Behold one of nature’s rarest spectacles–the double toilet. This pic was snapped at the Olympic Biathalon Center in Sochi, Russia, right before the Winter Olympics.
Now I know what you’re thinking.
Big deal. So what? We’ve seen this before on “Saturday Night Live.”
No, that was the Love Toilet you’re remembering, which is an altogether different type of double toilet. Whereas the Love Toilet is romantic, the Sochi Double Toilet is functional. It’s all business–two Russian rings of Olympic Zdravstvuj.
A reasonable person might wonder, “How could such a thing happen? How could any professional build two toilets next to each other, thus defying all of the international laws of toilet privacy as set forth in Geneva in 1957?”
I have two theories.
To explain the first theory, I will have to share with you an unsavory experience I had while covering the 2002 Winter Olympics. Mitt Romney ran the Salt Lake City Games, and unlike Vladimir Putin, Romney enacted a sensible single-toilet policy. (Had Romney played up his public bathroom policy in 2012, I’m fairly certain he could have won the election.)
As a reporter for Scripps-Howard, I covered a variety of events, including some skiing and snowboarding. It was while covering one of these outdoor events that I nearly lost all faith in the Olympics’ dedication to international peace through athletic competition.
Something was clearly amiss from the moment I entered the men’s room. The men’s room, as men know, is not a room where you ever want anything to go amiss. Men’s rooms should be predictable, always. There should always be toilet paper. It should always be reasonably clean. No strangers should ever talk to you, even if some of your clothes happen to be on fire. But this men’s room wasn’t predictable. It took a moment to register, because it’s not something you expect to see, but there he was–a member of the Russian press seated on the toilet with the stall door wide open.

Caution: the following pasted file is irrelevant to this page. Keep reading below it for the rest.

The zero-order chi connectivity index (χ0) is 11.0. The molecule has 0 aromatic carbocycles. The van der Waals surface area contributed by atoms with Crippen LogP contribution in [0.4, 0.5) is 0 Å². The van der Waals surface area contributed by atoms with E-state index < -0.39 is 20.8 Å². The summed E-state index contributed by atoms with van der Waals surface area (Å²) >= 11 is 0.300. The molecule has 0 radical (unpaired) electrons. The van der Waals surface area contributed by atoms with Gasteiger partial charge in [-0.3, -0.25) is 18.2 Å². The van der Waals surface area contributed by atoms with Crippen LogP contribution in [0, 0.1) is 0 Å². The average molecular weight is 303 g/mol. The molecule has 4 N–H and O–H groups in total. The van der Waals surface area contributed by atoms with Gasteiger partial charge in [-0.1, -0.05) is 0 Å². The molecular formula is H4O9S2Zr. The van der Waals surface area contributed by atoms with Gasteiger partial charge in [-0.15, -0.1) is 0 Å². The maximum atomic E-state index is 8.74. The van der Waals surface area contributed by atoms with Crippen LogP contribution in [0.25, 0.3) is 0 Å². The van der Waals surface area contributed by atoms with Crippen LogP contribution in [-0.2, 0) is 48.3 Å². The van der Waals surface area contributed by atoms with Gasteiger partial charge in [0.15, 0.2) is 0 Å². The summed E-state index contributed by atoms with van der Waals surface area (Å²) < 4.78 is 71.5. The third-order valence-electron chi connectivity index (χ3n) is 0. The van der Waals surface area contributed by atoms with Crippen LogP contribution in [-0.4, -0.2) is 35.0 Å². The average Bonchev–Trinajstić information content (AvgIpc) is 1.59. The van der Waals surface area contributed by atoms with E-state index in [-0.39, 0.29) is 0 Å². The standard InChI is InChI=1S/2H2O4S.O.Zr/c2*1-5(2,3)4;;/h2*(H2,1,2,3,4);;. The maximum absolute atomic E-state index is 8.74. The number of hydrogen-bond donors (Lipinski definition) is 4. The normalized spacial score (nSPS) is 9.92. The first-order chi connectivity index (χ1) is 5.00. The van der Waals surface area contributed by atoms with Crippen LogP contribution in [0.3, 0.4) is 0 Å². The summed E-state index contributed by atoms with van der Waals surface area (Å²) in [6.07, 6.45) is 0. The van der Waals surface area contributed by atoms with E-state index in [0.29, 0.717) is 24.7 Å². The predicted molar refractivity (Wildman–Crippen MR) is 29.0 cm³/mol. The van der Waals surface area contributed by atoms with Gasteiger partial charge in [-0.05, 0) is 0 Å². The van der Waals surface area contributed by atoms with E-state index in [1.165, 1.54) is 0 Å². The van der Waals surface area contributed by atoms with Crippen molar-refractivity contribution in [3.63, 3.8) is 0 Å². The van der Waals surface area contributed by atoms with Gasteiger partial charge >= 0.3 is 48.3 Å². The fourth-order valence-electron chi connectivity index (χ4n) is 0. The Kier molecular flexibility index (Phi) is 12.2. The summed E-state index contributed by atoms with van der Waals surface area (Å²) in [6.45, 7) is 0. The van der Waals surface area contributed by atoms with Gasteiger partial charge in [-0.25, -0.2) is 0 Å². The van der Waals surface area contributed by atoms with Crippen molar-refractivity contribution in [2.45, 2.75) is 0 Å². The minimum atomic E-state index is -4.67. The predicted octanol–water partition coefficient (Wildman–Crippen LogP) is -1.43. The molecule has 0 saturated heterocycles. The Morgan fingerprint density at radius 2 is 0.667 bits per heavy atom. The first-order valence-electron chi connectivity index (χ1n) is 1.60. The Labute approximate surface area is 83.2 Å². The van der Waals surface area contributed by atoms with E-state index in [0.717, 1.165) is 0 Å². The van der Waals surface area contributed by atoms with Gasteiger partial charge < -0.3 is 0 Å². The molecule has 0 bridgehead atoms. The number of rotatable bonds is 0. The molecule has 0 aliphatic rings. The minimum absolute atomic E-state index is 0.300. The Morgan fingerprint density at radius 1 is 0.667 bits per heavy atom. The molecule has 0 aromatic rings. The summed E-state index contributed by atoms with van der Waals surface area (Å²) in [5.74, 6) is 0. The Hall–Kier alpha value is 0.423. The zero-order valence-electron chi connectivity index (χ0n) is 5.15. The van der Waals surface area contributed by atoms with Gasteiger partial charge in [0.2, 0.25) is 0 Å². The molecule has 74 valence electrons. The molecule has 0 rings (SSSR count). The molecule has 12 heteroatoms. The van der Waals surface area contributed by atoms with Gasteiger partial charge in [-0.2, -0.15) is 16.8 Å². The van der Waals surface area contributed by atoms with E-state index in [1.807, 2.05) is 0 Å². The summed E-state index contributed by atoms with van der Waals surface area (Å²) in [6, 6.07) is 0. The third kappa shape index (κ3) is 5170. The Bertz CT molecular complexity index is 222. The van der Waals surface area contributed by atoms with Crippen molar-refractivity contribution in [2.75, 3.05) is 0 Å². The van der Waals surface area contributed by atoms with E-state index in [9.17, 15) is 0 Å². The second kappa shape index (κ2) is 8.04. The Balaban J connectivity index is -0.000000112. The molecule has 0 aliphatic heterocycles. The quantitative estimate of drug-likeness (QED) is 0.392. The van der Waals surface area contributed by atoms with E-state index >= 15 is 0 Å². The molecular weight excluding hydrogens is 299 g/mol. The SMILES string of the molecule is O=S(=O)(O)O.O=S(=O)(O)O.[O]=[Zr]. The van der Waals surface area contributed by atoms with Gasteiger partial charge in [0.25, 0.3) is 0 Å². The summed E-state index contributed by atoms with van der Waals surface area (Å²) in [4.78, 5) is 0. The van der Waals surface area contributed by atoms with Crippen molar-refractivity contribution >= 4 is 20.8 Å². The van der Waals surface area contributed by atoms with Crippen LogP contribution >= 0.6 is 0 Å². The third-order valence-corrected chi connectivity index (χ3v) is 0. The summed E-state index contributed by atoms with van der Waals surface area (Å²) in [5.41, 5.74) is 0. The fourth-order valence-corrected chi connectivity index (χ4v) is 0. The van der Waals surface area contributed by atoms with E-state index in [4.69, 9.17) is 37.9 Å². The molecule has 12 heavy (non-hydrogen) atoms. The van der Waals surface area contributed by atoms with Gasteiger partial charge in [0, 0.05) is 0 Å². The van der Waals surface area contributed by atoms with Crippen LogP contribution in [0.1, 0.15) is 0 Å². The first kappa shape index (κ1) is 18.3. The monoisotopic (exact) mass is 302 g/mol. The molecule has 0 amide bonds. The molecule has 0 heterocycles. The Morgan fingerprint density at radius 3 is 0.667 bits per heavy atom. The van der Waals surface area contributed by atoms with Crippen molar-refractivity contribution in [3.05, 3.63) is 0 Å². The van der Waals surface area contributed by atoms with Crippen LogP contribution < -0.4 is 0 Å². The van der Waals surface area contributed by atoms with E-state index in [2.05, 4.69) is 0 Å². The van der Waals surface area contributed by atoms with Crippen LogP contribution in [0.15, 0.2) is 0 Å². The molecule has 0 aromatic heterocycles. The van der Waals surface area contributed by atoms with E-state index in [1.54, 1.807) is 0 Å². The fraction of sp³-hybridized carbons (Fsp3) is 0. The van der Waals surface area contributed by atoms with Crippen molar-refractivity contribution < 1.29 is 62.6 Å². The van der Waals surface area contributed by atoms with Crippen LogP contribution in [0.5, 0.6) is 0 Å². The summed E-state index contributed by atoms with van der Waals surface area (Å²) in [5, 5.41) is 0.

The man made no attempt to close the door. He offered no apology. When he saw me looking at him, he looked at me like I was the jerk. I left the men’s room, walked outside and held it for three days.
When I explained this situation to some of my friends in the press, no one was surprised. Apparently–and this is the lesson to be learned here–there are nations on earth where closing a bathroom stall door is considered high-falutin’.
So that’s theory No. 1 – the double toilet is a cultural choice, an homage to Russia’s gritty, leave-the-stall-door-open style of living.
Theory No. 2 is that when any government that is routinely elected with more than 99 percent of the vote gives out billions of dollars worth of contract work, corners will be cut. For example, an ice skating venue might be built entirely out of corrugated cardboard.
One envisions a Russian contractor being told to install a certain number of toilets in a sports venue. The work orders do not specify that there should be any stall doors. So, no stall doors. Nobody on the crew objects because installing stall doors sounds like more work, and what are we? Canadian? It should shock no one if we learn in coming days of triple and quadruple Sochi toilets.
At moments such as these, and by that I mean global bathroom fixture crises, we gain insight into nations and leaders and even ourselves.
Much ado was made before the start of these Olympic Games about Vladimir Putin’s controversial views regarding homosexuality. Talking heads railed against him. Organizations protested. Our president heroically responded by kind of doing something. But perhaps we judged the Russian leader too harshly.
His words say that two men should not be naked together.
But what do his toilets say?
That is the measure by which you judge a man.
Joe Donatelli is the author of Full Griswold: Stories from a Honeymoon in Italy.
UPDATE: Some nice double-toilet coverage here from the Los Angeles Times and Conan O’Brien.
UPDATE: Someone found an audience toilet in Sochi. It’s like someone is making an Olympics out of my nightmares.